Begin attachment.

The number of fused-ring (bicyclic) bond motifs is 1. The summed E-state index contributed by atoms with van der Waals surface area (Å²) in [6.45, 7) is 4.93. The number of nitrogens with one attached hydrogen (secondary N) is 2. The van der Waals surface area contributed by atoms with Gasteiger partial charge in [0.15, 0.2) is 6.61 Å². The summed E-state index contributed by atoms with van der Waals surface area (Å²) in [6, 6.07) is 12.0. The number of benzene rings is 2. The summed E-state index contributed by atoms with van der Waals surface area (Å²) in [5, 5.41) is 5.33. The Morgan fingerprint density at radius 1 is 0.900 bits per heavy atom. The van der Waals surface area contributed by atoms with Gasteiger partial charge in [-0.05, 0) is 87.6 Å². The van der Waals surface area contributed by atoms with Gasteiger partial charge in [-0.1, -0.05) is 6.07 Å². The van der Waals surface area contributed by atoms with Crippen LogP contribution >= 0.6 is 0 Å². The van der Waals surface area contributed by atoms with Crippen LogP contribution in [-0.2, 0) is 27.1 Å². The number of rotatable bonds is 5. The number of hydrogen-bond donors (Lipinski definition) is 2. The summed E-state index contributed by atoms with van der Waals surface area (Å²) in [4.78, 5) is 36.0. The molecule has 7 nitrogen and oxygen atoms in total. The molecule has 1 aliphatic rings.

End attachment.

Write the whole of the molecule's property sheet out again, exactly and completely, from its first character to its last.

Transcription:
The number of fused-ring (bicyclic) bond motifs is 1. The summed E-state index contributed by atoms with van der Waals surface area (Å²) in [6.45, 7) is 4.93. The number of nitrogens with one attached hydrogen (secondary N) is 2. The van der Waals surface area contributed by atoms with Gasteiger partial charge in [0.15, 0.2) is 6.61 Å². The summed E-state index contributed by atoms with van der Waals surface area (Å²) in [6, 6.07) is 12.0. The number of benzene rings is 2. The summed E-state index contributed by atoms with van der Waals surface area (Å²) in [5, 5.41) is 5.33. The Morgan fingerprint density at radius 1 is 0.900 bits per heavy atom. The van der Waals surface area contributed by atoms with Gasteiger partial charge in [-0.05, 0) is 87.6 Å². The van der Waals surface area contributed by atoms with Gasteiger partial charge in [-0.1, -0.05) is 6.07 Å². The van der Waals surface area contributed by atoms with Crippen LogP contribution >= 0.6 is 0 Å². The van der Waals surface area contributed by atoms with Crippen LogP contribution in [-0.2, 0) is 27.1 Å². The number of rotatable bonds is 5. The number of hydrogen-bond donors (Lipinski definition) is 2. The summed E-state index contributed by atoms with van der Waals surface area (Å²) in [4.78, 5) is 36.0. The molecule has 7 nitrogen and oxygen atoms in total. The molecule has 1 aliphatic rings.